A lease is a binding contract between landlord and tenant that cannot usually be terminated unilaterally. Tenants in Ohio who need or want to terminate a lease either need to negotiate with their landlord or demonstrate that a landlord did not meet her responsibilities under the terms of the lease.
Contact your landlord or property management company as soon as you know that you will need to leave. Be honest with your landlord about your reasons for leaving: If you need to terminate your lease for financial reasons, your landlord may be able to reduce your rent or allow you to take in a roommate. If you have to move because of a new job, your landlord or management company may have property in that area that you could rent.
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Offer to help find a new tenant. While the law does require a landlord to make a good-faith effort to find a new tenant after the original tenant breaks the lease, you can stay in your landlord's good graces by helping out.
Get your lease termination in writing. Many people make the mistake of "giving notice" and thinking that all they will lose is their security deposit. However, tenants are responsible for all of the rent due under their lease until, and unless, the landlord is able to re-rent the unit. Make sure that you have written proof that your landlord has released you from the lease.
Write your landlord a letter explaining that she has failed to meet her responsibilities to properly maintain the unit under the lease and, if appropriate, under local building codes. Describe, in detail, the problems that need to be addressed.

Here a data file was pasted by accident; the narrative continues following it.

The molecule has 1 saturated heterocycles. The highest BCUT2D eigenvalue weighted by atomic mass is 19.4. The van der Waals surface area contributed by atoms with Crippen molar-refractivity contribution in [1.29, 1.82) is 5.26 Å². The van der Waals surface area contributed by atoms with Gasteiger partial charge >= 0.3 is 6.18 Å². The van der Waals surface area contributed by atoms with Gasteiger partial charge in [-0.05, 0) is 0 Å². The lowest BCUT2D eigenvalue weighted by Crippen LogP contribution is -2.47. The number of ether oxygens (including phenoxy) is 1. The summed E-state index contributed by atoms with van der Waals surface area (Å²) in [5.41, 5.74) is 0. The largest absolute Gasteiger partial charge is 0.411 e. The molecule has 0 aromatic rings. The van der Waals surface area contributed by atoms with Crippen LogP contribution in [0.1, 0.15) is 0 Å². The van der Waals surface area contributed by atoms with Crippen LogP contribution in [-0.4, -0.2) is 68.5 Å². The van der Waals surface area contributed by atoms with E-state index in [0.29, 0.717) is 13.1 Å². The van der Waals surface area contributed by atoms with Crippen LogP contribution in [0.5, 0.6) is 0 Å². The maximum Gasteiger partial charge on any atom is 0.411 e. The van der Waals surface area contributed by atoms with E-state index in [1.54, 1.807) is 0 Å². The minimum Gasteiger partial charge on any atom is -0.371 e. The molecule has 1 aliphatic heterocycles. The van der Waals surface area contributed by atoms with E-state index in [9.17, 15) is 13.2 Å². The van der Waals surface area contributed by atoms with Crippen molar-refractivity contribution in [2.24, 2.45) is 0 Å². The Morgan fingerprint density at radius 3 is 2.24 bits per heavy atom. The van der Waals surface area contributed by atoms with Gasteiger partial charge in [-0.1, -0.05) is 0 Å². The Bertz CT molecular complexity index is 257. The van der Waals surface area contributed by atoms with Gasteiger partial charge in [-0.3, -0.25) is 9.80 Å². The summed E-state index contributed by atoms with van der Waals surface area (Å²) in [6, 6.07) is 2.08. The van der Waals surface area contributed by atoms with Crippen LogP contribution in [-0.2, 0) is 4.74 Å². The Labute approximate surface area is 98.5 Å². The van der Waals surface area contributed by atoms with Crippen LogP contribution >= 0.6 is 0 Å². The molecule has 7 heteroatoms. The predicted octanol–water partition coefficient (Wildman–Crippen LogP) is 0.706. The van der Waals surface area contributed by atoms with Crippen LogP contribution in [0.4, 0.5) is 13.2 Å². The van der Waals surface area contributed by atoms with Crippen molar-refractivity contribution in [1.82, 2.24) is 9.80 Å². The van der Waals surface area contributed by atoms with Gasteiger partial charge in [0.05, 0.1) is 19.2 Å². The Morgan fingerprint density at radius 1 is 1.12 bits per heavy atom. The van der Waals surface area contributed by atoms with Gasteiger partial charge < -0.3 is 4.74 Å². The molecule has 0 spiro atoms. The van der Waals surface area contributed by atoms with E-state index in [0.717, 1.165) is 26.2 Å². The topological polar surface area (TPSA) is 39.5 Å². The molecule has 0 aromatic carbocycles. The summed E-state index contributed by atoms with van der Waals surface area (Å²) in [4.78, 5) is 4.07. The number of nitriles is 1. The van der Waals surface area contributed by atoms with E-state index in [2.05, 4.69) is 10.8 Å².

Send or deliver this letter to your landlord at the address to which you normally send your rent. For your protection, keep a copy of the letter and send it via certified mail.
Give your landlord a reasonable period of time to fix the problem, depending on its severity. You are not obligated to give the landlord more than 30 days to resolve the issue.
Send your landlord notice that you are terminating the lease if the problem is not corrected.
If you are terminating your lease due to landlord neglect, be sure to document the problems carefully. Take pictures, and ask friends and try and get witnesses who can testify to the problems in court.
In order to terminate your lease due to landlord neglect, you must be current on your rent.
It is a good idea to contact a tenant's union or lawyer prior to terminating your lease: Either may be able to help you protect your rights.